It was early evening when she got into the tumbril that would take her
to the guillotine. Refusing both the services of a juring priest and a seat, she
stood upright, steadying herself over the cobbles by leaning her knees on
the back of the cart. A large crowd, curious to see the virago who could
have perpetrated such a crime, pressed into the rue Saint-Honore to see her
pass. Pierre Notelet's house gave on to the street and he noted, as she passed,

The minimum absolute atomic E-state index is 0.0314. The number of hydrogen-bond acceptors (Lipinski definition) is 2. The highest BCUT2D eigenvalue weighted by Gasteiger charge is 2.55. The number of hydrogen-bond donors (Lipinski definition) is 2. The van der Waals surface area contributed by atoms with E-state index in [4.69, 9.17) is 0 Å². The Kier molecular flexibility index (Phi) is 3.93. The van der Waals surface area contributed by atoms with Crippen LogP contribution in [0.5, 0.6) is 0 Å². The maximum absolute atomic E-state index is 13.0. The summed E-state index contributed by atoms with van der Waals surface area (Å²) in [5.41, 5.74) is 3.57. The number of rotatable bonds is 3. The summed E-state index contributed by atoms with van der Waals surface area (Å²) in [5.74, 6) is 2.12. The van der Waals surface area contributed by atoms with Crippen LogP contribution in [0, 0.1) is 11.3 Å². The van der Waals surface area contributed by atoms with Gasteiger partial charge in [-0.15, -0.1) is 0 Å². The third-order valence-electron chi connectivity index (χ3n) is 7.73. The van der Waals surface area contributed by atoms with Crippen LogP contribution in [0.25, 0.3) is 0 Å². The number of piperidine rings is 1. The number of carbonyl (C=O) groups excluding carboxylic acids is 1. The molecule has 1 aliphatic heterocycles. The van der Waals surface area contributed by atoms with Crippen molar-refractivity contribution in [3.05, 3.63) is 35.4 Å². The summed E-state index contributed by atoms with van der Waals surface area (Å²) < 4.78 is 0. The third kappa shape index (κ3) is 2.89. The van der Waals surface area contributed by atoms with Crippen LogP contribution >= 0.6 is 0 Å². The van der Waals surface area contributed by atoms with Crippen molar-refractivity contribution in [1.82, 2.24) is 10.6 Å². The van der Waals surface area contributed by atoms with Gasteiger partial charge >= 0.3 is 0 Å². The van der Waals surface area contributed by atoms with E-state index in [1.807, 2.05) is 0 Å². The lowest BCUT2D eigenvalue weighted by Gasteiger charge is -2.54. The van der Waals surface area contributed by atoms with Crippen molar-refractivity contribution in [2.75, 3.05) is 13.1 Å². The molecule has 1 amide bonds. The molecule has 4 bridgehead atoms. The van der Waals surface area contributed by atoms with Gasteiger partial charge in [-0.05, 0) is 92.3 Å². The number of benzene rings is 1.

that the skies suddenly darkened and a summer storm shook heavy drops
of rain into the dust. In seconds she was soaked, the scarlet shirt worn by
assassins of the "representatives of the people" clinging to her body. "Her
beautiful face was so calm," he wrote, "that one would have said she was
a statue. Behind her, young girls held each other's hands as they danced.
For eight days I was in love with Charlotte Corday."
—from Simon Schama's Citizens